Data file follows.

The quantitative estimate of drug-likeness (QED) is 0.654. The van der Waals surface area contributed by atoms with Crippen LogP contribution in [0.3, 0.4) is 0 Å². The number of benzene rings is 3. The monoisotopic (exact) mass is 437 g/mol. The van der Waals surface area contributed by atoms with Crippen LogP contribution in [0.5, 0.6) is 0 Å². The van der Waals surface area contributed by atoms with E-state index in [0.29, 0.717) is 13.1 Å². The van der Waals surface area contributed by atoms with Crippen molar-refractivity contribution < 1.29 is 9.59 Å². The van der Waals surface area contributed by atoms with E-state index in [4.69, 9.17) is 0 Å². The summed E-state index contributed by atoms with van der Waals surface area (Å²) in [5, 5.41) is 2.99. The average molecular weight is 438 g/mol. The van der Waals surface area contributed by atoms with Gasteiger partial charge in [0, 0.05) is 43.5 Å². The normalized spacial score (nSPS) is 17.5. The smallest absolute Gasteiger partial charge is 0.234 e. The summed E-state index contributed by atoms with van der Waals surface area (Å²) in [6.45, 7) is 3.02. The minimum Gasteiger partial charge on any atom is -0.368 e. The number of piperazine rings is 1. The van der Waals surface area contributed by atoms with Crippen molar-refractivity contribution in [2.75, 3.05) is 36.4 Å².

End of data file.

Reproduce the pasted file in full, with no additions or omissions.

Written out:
The quantitative estimate of drug-likeness (QED) is 0.654. The van der Waals surface area contributed by atoms with Crippen LogP contribution in [0.3, 0.4) is 0 Å². The number of benzene rings is 3. The monoisotopic (exact) mass is 437 g/mol. The van der Waals surface area contributed by atoms with Crippen LogP contribution in [0.5, 0.6) is 0 Å². The van der Waals surface area contributed by atoms with E-state index in [0.29, 0.717) is 13.1 Å². The van der Waals surface area contributed by atoms with Crippen molar-refractivity contribution < 1.29 is 9.59 Å². The van der Waals surface area contributed by atoms with E-state index in [4.69, 9.17) is 0 Å². The summed E-state index contributed by atoms with van der Waals surface area (Å²) in [5, 5.41) is 2.99. The average molecular weight is 438 g/mol. The van der Waals surface area contributed by atoms with Gasteiger partial charge in [0, 0.05) is 43.5 Å². The normalized spacial score (nSPS) is 17.5. The smallest absolute Gasteiger partial charge is 0.234 e. The summed E-state index contributed by atoms with van der Waals surface area (Å²) in [6.45, 7) is 3.02. The minimum Gasteiger partial charge on any atom is -0.368 e. The number of piperazine rings is 1. The van der Waals surface area contributed by atoms with Crippen molar-refractivity contribution in [2.75, 3.05) is 36.4 Å².